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ARS Home » Plains Area » Las Cruces, New Mexico » Range Management Research » Research » Publications at this Location » Publication #344675

Research Project: MANAGEMENT TECHNOLOGIES FOR CONSERVATION OF WESTERN RANGELANDS

Location: Range Management Research

Title: Vegetation in drylands: Effects on wind flow and aeolian sediment transport

Author
item Mayaud, Jerome - Oxford University
item Webb, Nicholas - New Mexico State University

Submitted to: Land
Publication Type: Peer Reviewed Journal
Publication Acceptance Date: 9/14/2017
Publication Date: 9/15/2017
Publication URL: http://handle.nal.usda.gov/10113/5863765
Citation: Mayaud, J., Webb, N. 2017. Vegetation in drylands: Effects on wind flow and aeolian sediment transport. Land. 6(3):64. https://doi.org/10.3390/land6030064.
DOI: https://doi.org/10.3390/land6030064

Interpretive Summary: Drylands are characterised by patchy vegetation, erodible surfaces and erosive aeolian processes. Empirical and modelling studies have shown that vegetation elements provide drag on the overlying airflow, thus affecting wind velocity profiles and altering erosive dynamics on desert surfaces. However, these dynamics are significantly complicated by a variety of factors, including turbulence, and vegetation porosity and pliability effects. In this paper we review recent progress in our understanding of the effects of dryland vegetation on wind flow and aeolian sediment transport processes. In particular, wind transport models have played a key role in simplifying aeolian processes in partly vegetated landscapes, but they remain challenging in some respects. We identify opportunities for future research that would help to identify the roles of vegetation distribution, geometry and scale in shaping the entrainment, transport and redistribution of wind-blown material at multiple scales. Gaps in our collective knowledge must be addressed through a combination of field, wind tunnel and modelling experiments.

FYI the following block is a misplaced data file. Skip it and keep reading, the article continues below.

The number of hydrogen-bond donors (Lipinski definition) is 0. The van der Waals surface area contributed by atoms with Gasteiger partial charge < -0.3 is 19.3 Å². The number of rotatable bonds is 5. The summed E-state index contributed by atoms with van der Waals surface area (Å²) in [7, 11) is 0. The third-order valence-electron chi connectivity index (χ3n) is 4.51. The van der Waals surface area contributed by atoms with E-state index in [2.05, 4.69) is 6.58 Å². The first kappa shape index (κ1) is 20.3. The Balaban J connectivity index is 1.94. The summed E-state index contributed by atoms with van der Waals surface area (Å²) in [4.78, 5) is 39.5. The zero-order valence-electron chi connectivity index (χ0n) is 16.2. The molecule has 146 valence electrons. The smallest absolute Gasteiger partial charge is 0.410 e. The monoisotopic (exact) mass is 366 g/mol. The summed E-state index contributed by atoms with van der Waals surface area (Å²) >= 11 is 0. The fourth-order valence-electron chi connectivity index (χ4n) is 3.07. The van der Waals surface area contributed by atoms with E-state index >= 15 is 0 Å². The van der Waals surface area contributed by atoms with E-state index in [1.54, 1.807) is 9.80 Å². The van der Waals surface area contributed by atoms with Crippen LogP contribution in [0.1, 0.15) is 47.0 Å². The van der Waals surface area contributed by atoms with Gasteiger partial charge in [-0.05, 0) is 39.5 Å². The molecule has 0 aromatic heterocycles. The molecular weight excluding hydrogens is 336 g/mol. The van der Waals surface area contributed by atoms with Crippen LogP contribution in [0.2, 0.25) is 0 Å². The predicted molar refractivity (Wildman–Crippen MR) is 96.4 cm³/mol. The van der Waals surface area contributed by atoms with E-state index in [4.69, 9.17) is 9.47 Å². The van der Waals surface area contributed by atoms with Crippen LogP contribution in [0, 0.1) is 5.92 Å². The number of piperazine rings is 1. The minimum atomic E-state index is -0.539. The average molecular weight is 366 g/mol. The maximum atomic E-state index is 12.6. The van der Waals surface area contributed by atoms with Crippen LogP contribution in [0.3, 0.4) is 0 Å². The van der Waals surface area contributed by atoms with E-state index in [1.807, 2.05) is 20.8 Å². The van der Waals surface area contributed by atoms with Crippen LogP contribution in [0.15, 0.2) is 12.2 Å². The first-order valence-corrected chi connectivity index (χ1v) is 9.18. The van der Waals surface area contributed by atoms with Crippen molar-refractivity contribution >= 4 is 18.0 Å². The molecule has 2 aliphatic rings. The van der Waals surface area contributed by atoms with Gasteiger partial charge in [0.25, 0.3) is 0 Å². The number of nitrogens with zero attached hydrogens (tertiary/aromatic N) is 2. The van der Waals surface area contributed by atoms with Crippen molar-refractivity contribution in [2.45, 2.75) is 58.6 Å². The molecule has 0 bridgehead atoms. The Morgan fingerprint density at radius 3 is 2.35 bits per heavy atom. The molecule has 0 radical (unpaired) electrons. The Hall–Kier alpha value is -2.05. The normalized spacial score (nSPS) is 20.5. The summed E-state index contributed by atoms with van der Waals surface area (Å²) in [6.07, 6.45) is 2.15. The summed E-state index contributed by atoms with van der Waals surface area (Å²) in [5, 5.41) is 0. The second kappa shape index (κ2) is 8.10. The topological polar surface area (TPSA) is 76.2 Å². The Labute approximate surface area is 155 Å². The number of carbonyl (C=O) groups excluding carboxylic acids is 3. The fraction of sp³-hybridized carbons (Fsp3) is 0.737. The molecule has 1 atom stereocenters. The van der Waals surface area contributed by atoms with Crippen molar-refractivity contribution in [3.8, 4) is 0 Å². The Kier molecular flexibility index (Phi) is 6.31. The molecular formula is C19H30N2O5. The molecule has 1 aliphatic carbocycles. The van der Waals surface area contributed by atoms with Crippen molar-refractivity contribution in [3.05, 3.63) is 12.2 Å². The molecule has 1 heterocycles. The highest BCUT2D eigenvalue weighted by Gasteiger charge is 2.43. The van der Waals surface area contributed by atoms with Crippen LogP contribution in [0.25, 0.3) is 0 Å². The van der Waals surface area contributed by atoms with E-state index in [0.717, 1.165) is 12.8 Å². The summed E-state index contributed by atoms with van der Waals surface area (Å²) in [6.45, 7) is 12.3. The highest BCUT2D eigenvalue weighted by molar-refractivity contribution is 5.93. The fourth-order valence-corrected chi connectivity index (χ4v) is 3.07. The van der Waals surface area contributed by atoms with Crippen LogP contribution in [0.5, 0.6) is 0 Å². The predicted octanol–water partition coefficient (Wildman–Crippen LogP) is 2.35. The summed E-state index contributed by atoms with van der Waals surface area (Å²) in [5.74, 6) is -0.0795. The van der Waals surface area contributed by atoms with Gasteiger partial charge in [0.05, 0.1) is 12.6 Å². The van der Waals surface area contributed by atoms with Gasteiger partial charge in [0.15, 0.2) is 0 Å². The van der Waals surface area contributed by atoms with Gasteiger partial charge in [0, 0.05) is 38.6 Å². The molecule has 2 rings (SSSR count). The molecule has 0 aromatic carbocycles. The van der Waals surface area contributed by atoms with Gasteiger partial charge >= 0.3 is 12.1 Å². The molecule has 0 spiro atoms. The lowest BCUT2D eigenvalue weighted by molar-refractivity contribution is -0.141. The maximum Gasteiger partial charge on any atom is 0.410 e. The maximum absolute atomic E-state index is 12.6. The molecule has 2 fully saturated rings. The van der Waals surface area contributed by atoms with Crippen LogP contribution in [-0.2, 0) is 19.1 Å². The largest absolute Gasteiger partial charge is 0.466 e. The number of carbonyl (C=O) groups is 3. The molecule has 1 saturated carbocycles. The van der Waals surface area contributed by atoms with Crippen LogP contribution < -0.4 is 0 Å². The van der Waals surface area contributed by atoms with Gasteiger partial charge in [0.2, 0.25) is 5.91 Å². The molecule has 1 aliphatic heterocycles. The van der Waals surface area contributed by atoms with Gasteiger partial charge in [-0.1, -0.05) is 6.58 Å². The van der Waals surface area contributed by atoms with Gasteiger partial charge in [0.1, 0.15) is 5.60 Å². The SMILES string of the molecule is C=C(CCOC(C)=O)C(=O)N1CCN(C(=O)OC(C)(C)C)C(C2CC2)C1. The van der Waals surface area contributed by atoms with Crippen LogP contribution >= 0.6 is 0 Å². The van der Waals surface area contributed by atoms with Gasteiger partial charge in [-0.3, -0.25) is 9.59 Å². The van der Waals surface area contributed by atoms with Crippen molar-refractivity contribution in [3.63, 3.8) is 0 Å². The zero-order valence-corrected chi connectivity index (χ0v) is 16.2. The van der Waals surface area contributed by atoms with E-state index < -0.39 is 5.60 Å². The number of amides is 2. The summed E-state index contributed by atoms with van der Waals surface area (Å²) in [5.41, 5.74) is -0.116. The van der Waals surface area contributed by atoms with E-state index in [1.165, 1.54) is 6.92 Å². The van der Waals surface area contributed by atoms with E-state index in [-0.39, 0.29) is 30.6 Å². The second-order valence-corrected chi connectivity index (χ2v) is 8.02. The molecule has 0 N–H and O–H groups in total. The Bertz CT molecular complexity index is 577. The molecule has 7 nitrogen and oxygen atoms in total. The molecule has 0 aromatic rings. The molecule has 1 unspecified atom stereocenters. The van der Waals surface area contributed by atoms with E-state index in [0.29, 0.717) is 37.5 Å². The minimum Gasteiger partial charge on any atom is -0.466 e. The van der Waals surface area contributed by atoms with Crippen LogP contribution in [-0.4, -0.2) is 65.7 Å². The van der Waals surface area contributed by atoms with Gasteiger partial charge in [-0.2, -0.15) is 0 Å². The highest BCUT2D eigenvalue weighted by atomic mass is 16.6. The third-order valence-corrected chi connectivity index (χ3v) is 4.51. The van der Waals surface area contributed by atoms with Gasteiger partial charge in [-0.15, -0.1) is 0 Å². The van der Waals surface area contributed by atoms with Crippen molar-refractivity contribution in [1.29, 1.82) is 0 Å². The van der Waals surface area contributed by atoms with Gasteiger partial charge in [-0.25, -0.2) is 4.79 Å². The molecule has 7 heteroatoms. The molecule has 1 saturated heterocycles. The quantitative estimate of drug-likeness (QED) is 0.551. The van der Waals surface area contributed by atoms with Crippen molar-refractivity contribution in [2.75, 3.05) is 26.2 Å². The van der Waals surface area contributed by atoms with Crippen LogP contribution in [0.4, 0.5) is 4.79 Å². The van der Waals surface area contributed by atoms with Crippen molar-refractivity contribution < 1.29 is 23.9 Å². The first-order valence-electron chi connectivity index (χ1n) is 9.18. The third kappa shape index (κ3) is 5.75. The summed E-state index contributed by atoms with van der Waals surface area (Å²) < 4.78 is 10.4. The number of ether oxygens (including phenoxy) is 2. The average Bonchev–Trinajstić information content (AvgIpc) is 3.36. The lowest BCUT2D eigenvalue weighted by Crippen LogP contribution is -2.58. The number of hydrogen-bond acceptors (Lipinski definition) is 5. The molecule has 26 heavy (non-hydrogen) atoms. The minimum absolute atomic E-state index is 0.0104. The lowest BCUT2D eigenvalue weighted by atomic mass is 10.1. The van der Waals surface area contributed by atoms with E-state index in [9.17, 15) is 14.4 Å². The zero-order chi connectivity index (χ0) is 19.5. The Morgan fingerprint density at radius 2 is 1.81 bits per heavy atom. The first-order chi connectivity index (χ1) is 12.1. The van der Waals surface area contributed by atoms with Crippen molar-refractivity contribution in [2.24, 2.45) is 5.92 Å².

Technical Abstract: Drylands are characterised by patchy vegetation, erodible surfaces and erosive aeolian processes. Empirical and modelling studies have shown that vegetation elements provide drag on the overlying airflow, thus affecting wind velocity profiles and altering erosive dynamics on desert surfaces. However, these dynamics are significantly complicated by a variety of factors, including turbulence, and vegetation porosity and pliability effects. This has resulted in some uncertainty about the effect of vegetation on sediment transport in drylands. Here, we review recent progress in our understanding of the effects of dryland vegetation on wind flow and aeolian sediment transport processes. In particular, wind transport models have played a key role in simplifying aeolian processes in partly vegetated landscapes, but they remain challenging in some respects. We identify potential future avenues for research that would help to elucidate the roles of vegetation distribution, geometry and scale in shaping the entrainment, transport and redistribution of wind-blown material at multiple scales. Gaps in our collective knowledge must be addressed through a combination of rigorous field, wind tunnel and modelling experiments.